Mushrooms are very different from the other produce in your fridge because, first and foremost, they are not even plants from a biological standpoint. What also makes them different from the other fruits and vegetables in your fridge is how well they cook.
Because you can’t really overcook a mushroom, no matter how hard you try, a dish based on mushrooms can make even the most inexperienced chef look like a culinary genius.
America’s Test Kitchen compared the heat resistance of zucchini, beef tenderloin, and portobello mushrooms in an experiment to see how different foods change texture as they cook.
All three were deemed tender by taste testers after five minutes of steaming, but that quickly changed after just five minutes. Their texture was very similar.
While the zucchini became mushy and the beef began to become more tough, the mushroom remained perfectly tender.
While the beef had turned to leather and the zucchini had turned to goo after 40 minutes of steaming, the mushroom retained roughly the same texture and tenderness rating.
So, why were these three foods so different when cooked for a long time?
The issue of overcooking comes down to the biology of the food.
Therefore, let’s begin with meat.
Because the heat kills any harmful bacteria that may be present in the meat, we cook it to make it safe to eat.
As long as you don’t overdo it, cooking has the added benefit of making meat tender and delicious.
Overcooking a steak can turn it from delicious to nearly inedible in just a few minutes, as anyone who has done so will attest.
Now, structurally speaking, meat is primarily composed of proteins, which are long chains of amino acids connected by strong hydrogen bonds.
Denaturing is the process by which heat breaks these bonds and causes them to unravel.
Applying the perfect proportion of intensity makes exceptionally delicate meat due to what occurs as the proteins denature.
Consider the proteins actin and myosin.
These proteins, for instance, are some of the first to denature when meat is heated and are responsible for capturing water in the meat.
They release some of the water they are holding onto as they change shape, making the meat more succulent.
Collagen fibers, which help provide structure and connect tissue fragments to one another, make some raw meat cuts tough.
The collagen also breaks down as the meat’s temperature rises, transforming into gelatin and giving the meat a tender, melt-in-your-mouth, falling-off-the-bone texture.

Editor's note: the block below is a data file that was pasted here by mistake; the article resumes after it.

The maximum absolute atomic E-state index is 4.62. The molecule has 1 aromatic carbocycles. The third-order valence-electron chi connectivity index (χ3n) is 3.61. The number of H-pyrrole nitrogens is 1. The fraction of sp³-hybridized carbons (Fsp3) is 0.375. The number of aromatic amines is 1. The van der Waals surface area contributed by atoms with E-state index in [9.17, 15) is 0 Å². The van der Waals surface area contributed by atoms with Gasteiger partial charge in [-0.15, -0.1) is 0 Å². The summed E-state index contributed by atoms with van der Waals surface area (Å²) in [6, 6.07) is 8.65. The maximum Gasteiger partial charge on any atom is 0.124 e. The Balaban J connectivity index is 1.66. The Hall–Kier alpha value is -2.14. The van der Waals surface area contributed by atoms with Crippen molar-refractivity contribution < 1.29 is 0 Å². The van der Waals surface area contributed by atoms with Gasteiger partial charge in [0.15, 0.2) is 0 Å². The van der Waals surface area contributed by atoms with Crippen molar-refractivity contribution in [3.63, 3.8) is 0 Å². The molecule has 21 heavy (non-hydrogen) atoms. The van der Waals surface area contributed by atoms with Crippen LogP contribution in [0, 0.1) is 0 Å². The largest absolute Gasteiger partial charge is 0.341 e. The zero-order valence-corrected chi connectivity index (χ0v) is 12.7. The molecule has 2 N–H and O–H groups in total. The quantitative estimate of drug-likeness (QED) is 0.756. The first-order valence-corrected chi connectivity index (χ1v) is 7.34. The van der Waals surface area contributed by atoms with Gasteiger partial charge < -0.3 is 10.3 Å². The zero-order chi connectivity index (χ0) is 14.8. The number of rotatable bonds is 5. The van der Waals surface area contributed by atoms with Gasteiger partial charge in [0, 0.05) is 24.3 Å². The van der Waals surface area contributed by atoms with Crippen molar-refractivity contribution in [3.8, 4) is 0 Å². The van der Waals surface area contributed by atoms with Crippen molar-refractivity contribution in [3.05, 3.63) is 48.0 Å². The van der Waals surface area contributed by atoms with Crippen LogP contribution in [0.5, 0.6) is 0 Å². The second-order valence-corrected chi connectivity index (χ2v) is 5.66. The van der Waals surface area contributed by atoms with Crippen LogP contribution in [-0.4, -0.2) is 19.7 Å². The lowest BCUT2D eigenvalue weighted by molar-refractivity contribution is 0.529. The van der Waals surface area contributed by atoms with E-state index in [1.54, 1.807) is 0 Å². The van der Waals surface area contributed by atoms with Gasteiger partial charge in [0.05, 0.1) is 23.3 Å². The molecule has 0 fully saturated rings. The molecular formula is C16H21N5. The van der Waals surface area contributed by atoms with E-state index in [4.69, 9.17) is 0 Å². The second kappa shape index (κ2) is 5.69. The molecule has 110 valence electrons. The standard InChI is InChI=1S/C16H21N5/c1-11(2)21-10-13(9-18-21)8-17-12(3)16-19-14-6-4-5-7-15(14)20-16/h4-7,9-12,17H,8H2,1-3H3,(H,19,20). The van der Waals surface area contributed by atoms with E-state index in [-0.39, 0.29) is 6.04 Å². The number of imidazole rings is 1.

Gelatin is what gives your jellies and mousse-like desserts their structure. Gelatin is solid and jiggly when it cools, but when it warms, it becomes a liquid, which is why it makes cooked meats more juicy.
Therefore, having too much of a good thing is essentially the cause of overcooked meat.
The myosin and actin proteins denature completely and discharge all the water.
They were clinging to, which left only tough proteins behind. At some point, the liquid gelatin becomes too difficult for the meat to hold onto, and all of it seeps out of the meat.
That is the chemistry of cooking meat too long.
However, the story of overcooked vegetables and their final texture are vastly different.
Polysaccharides like starches and cellulose make up the majority of plant matter, which is what gives celery stalks and leafy greens their rigid structure.
Long chains of hundreds or thousands of glucose molecules make up polysaccharides, which are polymers.
The bundles of these chains that result from hydrogen bonds are referred to as fibers; these fibers are what give polysaccharides their strength and stability.
However, when polysaccharides like starches and cellulose fibers are subjected to heat, the bonds weaken and break, releasing glucose.
Raw carrots are crunchy because of this, but roasting them softens and sweetens them.
Additionally, excessive cellulose breakdown occurs when roasting the carrots to an excessive degree.
Since that is the carrot’s primary structural component, there is essentially nothing left to hold it all together, resulting in carrot mush.
Even though they are frequently served alongside other vegetables on your plate, mushrooms are not a meat or vegetable.
Because they are fungi, mushrooms are more closely related to you than any other produce in the section.
The part of a mushroom that you eat is the fruiting body of a much larger organism called the mycelium. Fungi reproduce by spreading spores through that fruiting body.
Fungi, on the other hand, don’t just rely on proteins to keep their rigid structure.
Fungi use a polymer for their structure, not starch or cellulose, like plants do.
Chitin, a much more durable polymer, is what they use instead.
Chitin is a protein that you have probably seen or heard of.
Shellfish and insects build their exoskeletons out of chitin, which is much more heat-resistant than cellulose.
Chitin will not break down until it reaches nearly 400 degrees Celsius, whereas cellulose does so at lower temperatures.
which is higher than the majority of us normally turn up the heat while cooking.
Therefore, rigid chitin is essential for mushrooms to maintain their firmness during cooking.
The high water content of mushrooms accounts for any texture changes that may occur when they are cooked.
They release the extra water when they are cooked.
Even if you misread the recipe and cooked it for 100 minutes instead of 10, you couldn’t ruin the texture of a mushroom with heat. They were hanging on.
In terms of both their biological and culinary context, they are unique.
They stand out from other vegetables because of the way they are made, making cooking them seem simple while also impressing your dinner guests.
So in the event that you’re simply beginning on your culinary experiences, consider mushrooms as a portion of the principal food varieties you take a shot at cooking.
However, be aware that you can still burn them despite this.